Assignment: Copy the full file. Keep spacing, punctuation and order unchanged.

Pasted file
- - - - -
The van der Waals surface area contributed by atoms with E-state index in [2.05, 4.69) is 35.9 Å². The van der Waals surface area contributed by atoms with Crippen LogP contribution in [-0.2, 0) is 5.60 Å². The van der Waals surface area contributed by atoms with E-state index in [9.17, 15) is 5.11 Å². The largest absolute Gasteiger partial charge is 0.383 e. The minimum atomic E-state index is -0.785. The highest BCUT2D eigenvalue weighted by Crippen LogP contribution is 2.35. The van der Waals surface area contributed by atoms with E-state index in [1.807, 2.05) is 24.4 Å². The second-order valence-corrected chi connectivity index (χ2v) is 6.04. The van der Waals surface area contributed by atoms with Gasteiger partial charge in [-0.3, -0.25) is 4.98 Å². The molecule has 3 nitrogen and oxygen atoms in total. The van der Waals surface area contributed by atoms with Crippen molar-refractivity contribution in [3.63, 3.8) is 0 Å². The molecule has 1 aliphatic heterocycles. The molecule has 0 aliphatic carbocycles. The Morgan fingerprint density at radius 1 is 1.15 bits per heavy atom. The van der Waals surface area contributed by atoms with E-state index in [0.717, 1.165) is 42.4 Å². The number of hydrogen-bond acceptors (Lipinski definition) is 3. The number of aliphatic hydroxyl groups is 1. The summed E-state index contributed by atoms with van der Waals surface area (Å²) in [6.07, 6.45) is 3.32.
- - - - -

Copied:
The van der Waals surface area contributed by atoms with E-state index in [2.05, 4.69) is 35.9 Å². The van der Waals surface area contributed by atoms with Crippen LogP contribution in [-0.2, 0) is 5.60 Å². The van der Waals surface area contributed by atoms with E-state index in [9.17, 15) is 5.11 Å². The largest absolute Gasteiger partial charge is 0.383 e. The minimum atomic E-state index is -0.785. The highest BCUT2D eigenvalue weighted by Crippen LogP contribution is 2.35. The van der Waals surface area contributed by atoms with E-state index in [1.807, 2.05) is 24.4 Å². The second-order valence-corrected chi connectivity index (χ2v) is 6.04. The van der Waals surface area contributed by atoms with Gasteiger partial charge in [-0.3, -0.25) is 4.98 Å². The molecule has 3 nitrogen and oxygen atoms in total. The van der Waals surface area contributed by atoms with Crippen molar-refractivity contribution in [3.63, 3.8) is 0 Å². The molecule has 1 aliphatic heterocycles. The molecule has 0 aliphatic carbocycles. The Morgan fingerprint density at radius 1 is 1.15 bits per heavy atom. The van der Waals surface area contributed by atoms with E-state index in [0.717, 1.165) is 42.4 Å². The number of hydrogen-bond acceptors (Lipinski definition) is 3. The number of aliphatic hydroxyl groups is 1. The summed E-state index contributed by atoms with van der Waals surface area (Å²) in [6.07, 6.45) is 3.32.